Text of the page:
Mary-Cassatt-at-the-Louvre-study-Edgar-Degas-Painting-Reproduction

It’s no secret that I love Thomas Hardy. My favorite poem remains his Neutral Tones, which I memorized in high school and have never forgotten. But, Hardy’s verse doesn’t end in his poems. Readers of his other works would be hard pressed not to find beautiful, lyrical passages there as well. For example, this, taken from Tess of the d’Urbervilles, on a woman’s past being brought to light:

“The figure near at hand suffers on such occasion, because it shows up its sorriness without shade; while vague figures afar off are honoured, in that their distance makes artistic virtues of their stains.”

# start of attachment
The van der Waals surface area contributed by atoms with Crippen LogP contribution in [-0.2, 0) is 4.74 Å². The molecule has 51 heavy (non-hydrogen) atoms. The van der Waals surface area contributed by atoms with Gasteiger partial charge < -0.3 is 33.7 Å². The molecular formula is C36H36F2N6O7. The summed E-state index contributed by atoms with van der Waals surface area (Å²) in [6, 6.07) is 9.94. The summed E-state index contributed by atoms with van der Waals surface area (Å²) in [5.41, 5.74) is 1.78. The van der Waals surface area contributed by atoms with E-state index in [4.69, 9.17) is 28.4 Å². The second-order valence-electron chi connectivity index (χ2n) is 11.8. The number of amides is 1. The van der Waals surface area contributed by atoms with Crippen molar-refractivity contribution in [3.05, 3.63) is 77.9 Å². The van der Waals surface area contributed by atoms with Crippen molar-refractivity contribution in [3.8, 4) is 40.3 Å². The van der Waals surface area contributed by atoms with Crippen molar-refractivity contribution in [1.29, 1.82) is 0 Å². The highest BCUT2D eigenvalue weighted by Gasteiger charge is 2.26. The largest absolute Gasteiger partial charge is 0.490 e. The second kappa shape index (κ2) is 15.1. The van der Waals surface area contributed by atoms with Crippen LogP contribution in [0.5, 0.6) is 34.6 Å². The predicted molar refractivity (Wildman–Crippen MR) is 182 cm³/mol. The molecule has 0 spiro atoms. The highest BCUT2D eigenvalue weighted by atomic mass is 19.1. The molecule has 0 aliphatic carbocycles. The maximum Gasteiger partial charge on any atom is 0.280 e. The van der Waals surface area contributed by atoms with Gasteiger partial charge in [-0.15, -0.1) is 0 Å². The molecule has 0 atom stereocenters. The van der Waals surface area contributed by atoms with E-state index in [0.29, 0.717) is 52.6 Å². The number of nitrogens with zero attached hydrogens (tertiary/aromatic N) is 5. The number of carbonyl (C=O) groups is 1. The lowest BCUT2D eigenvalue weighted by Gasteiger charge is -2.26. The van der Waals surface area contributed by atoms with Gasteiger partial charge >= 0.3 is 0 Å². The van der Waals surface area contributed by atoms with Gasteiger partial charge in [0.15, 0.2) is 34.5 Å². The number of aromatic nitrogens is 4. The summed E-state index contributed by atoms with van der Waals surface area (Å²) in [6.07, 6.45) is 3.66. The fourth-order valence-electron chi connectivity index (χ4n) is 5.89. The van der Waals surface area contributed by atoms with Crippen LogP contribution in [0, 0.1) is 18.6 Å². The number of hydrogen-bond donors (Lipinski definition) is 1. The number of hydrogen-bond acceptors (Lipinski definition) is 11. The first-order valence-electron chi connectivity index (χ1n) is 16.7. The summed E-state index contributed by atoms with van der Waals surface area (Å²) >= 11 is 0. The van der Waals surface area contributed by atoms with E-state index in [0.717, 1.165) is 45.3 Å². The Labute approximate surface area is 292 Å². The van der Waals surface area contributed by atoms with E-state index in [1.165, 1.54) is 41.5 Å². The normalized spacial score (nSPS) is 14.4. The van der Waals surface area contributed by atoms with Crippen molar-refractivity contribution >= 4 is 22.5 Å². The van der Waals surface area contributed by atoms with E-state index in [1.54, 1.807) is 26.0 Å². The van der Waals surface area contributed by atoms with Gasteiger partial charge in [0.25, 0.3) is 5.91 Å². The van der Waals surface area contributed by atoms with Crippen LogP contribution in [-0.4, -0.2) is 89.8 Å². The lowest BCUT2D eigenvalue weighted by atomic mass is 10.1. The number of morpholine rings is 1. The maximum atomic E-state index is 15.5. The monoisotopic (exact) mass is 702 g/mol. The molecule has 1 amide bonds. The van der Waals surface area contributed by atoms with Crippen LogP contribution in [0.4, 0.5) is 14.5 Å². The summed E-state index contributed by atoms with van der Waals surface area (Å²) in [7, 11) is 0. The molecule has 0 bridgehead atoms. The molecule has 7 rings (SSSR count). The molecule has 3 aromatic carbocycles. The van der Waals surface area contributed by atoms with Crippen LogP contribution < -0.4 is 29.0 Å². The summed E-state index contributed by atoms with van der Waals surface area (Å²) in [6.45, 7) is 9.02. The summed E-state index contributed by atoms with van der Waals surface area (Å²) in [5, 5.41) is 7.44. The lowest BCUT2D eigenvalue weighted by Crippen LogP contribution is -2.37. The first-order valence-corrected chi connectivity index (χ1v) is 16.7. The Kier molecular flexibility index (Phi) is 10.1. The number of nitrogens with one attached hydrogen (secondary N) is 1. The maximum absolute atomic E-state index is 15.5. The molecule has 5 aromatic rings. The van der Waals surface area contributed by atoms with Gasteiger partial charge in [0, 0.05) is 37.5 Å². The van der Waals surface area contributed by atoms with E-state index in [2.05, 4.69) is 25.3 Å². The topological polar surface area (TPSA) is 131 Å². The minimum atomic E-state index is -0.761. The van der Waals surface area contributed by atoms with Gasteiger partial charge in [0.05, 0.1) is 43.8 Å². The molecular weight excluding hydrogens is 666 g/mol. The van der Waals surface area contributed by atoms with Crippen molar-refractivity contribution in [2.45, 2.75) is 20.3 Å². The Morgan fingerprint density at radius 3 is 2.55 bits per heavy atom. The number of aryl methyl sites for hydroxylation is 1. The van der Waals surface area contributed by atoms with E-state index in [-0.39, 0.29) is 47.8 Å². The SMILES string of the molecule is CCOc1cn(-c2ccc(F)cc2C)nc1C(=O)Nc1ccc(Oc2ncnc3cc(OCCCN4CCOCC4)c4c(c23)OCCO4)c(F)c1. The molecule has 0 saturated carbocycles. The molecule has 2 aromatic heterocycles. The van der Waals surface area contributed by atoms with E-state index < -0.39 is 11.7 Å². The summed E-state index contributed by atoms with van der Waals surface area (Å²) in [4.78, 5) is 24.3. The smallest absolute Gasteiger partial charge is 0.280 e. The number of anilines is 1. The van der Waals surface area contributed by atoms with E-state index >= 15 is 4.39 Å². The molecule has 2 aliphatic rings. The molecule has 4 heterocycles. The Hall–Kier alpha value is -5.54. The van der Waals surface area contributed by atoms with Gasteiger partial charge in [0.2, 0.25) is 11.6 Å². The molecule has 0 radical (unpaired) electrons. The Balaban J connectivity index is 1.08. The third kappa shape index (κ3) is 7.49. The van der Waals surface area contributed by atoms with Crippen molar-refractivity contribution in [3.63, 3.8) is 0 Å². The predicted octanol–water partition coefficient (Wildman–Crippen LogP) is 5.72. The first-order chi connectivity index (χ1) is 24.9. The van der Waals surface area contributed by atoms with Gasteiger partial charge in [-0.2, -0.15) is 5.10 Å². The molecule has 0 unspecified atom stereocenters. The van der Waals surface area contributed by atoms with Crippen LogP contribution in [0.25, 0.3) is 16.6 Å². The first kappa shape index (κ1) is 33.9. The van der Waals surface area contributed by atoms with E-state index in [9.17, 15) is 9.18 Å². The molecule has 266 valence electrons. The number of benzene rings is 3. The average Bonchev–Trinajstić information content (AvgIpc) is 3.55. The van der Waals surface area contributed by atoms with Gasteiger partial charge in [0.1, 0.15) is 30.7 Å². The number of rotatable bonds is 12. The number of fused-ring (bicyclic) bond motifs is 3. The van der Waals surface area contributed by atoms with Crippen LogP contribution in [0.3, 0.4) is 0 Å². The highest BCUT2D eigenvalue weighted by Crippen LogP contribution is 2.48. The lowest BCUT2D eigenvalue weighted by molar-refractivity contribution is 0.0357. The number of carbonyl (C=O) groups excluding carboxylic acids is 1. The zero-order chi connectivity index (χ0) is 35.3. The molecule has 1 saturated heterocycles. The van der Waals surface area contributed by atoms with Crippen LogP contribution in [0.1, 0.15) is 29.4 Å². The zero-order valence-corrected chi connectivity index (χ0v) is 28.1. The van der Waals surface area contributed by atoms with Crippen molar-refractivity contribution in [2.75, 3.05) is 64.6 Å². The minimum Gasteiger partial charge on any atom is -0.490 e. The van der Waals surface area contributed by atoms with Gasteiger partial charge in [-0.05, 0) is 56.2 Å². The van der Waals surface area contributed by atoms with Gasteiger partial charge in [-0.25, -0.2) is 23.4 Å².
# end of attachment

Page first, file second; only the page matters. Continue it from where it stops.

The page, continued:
So simple, yet so elegant. Hardy was always on point in observing everyday life. Perhaps that, coupled with his beautiful use of language, is why his work has endured for so long.

Advertisements